We. Will. Fail….maybe.
One of the things I (the author, not LIDN) have come to realise is how un-agile our sector is. It is particularly disappointing because for a sector that has spawned countless Monitoring, Evaluation, Accountability and Learning departments, I find there is imperceptible evidence of learning. We sell an over-ambitious and unrealistic time-bound project, plan in great detail, commit to one strategy unquestioningly, execute dubiously fast, collect a lot of quantitative data, write a report, make debatable claims to the projects success, move on…and fast, hoping no-one will look too closely. If we learn it is because a lone warrior has a) managed to get through sleep-inducing evaluation reports (that could give commercial sleeping tablets a run for their money); b) they’ve managed to extract the key messages from the miasma of detail and c) they have been given the chance to influence new project proposals as it is being written.
OK, so I generalise (not about the soporific evaluation reports though). The point is, our sector, the one in which we strive for social change by galvanising movements of people (the most irrational of creatures); in which we lobby to change complex systems made up of hundreds of relationships and hidden power dynamics; is very….staid. How can we aim to achieve any form of ongoing change if we as actors do not react in sync and at speed with our environment?
So it is refreshing to read about how there is a way in which we can still pursue our missions, without following the traditional paths. Lean Impact by Ann Mei Chang, describes her perspective from across sectors, from her years as a tech executive in Silicon Valley to her most recent experience as the Chief Innovation Officer at USAID. Her ideas of “customer insight”, rapid experimentation and iteration, and how to relentlessly pursue impact offer tangible solutions for how we can still achieve everything we want to achieve….but just do it a little smarter and faster. They may not all be applicable, you may disagree with some or all of them. But at the very least they should sow the seeds of “What if….” in your mind.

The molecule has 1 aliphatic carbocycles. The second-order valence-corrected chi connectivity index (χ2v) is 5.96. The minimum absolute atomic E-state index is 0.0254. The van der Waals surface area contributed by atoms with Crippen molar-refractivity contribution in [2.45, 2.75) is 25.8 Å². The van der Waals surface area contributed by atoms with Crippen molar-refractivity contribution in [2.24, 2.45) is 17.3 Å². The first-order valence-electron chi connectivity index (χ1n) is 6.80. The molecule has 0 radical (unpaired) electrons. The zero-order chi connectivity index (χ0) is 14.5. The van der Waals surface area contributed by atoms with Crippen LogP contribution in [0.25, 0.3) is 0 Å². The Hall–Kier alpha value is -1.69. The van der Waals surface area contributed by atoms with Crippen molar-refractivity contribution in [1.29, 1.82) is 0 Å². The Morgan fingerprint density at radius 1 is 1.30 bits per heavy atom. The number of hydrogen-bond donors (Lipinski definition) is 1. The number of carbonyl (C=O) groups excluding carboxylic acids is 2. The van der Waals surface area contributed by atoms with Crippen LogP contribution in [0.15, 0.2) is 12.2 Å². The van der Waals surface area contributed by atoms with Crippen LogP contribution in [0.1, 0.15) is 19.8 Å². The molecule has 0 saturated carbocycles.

In a volatile, uncertain, complex and ambiguous world catalysing change requires organisations that can; respond quickly to opportunities, continuously adapt to an ever-changing environment and ruthlessly ditch what doesn’t work in favour of what does. If we don’t, we. will. fail.